Video Games As An Art Form

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What is art? That’s not an easy question to answer, and art critics and artists have been debating the topic for a long time. For instance, when photography first emerged, people said it was not an art form. The same happened with film, and with readymade objects like Duchamp’s classic Fountain, which was simply a signed urinal. Over the years, many have suggested that anything can be art when an artist calls it art or it is displayed in a gallery. Since the 1980s, there has been a new debate: are video games art? As you would expect, many people claim that video games are indeed an art form while many others vehemently refute that video games can be art.

Video Games Are Creative Works, But Many Argue They Are Not Art

Legally, video games are regarded as creative works by the Supreme Court of the United States, but the philosophical question remains as to whether they are actually art forms. The famous film critic Roger Ebert publicly battled against the idea that video games could be art in the last years of his life. He wrote several pieces about the subject, which included statements like “video games can never be art” and saying they could never be compared to the works of great, historical artists. Ebert could also have made the point that the most popular casino games online are not considered to be art, even though they often resemble video games. One thing is certain: both video games and online casino games are great fun to play!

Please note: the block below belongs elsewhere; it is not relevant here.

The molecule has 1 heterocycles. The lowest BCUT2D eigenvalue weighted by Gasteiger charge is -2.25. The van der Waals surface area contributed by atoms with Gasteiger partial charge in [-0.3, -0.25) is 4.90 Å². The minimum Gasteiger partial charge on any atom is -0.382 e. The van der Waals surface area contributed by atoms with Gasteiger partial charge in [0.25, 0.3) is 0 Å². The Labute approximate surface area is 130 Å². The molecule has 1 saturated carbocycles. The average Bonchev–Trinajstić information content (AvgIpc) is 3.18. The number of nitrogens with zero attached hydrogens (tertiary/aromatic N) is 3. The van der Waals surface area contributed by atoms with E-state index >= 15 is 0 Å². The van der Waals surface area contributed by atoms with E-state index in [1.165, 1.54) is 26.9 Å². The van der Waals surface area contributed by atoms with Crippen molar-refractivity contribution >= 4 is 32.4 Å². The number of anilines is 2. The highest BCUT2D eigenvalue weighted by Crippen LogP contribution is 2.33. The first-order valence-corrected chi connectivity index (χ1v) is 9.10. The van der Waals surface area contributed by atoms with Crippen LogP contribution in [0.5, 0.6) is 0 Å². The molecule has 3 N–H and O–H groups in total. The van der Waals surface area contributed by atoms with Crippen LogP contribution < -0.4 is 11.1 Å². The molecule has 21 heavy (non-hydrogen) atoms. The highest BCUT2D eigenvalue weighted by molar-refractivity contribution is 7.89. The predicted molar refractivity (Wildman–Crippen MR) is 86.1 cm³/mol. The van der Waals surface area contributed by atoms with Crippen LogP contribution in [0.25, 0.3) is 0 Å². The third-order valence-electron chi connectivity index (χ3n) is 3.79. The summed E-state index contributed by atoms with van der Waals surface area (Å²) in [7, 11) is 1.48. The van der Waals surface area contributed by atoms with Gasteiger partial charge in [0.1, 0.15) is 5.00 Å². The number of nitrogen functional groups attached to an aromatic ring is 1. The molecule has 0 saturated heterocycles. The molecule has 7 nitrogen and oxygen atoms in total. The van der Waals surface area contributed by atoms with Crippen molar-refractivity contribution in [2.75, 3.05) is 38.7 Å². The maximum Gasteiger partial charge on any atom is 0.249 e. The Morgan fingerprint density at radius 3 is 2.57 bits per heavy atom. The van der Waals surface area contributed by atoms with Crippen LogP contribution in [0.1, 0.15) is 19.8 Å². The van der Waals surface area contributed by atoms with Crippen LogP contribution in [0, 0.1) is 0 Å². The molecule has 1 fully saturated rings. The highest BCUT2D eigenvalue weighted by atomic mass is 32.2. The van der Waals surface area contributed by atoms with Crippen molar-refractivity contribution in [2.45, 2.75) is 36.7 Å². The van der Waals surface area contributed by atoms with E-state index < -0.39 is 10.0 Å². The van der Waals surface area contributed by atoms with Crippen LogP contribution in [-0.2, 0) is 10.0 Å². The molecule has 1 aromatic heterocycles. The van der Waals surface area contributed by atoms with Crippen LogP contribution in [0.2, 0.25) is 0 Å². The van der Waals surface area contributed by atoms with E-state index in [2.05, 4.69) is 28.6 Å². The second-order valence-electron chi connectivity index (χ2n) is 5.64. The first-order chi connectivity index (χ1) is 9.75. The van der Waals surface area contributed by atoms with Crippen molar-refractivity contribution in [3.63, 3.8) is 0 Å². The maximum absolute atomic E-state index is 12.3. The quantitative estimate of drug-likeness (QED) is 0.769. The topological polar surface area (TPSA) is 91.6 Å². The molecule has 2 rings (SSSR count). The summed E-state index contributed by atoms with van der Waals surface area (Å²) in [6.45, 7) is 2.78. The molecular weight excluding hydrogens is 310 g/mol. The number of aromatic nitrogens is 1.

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Cory Arcangel, Super Mario Clouds (Photo By Gail)

Video Game Art Exhibitions

Way back in 1983, Video Games Player magazine stated that video games are an art form as much as any other.  In the late 1980s, video games were even being exhibited at art museums. So, surely Roger Ebert is incorrect? One of the first most notable exhibitions of video games was 1989’s Hot Circuits: A Video Arcade at New York’s Museum of The Moving Image. The games in the exhibition were shown to be performed works of art that had been curated as art. Therefore, the argument goes, video games can unquestionably be art. Other art exhibitions of video games followed in the 1980s and onward. Notable exhibitions included 1998’s Beyond Interface at the Walker Art Center in Minnesota and the exhibition Shift-Ctrl at the UCI Beall Center in California.

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Photo by Francesco Ungaro on Pexels.com

Video Games have Become an Established Topic within the Philosophy of the Arts

Although video games were included in art exhibitions as long ago as the 1980s, the debate about video games as an art form only really took off in the mid-2000s. A large amount of literature was written examining whether video games fit into the context of what typically defines the arts. One of the most notable writings was an essay published in the journal Contemporary Aesthetics in 2005, which had the title Are Video Games Art? The writer of the essay, philosopher Aaron Smuts, argued that by “any major definition of art, many modern video games should be considered art.” In 2009, the New Zealand philosopher Grant Tavinor also stated that video games can count as art.

Many other essays, books, and academic papers have been written in support of video games being art over the years. Nowadays, the subject is an established topic in the philosophy of the arts. Books and papers continue to be written on the subject, students debate the topic at art colleges, and gamers . . . well, in general, gamers actually tend to be less concerned with whether video games are art and are much more concerned about how much fun they are to play!

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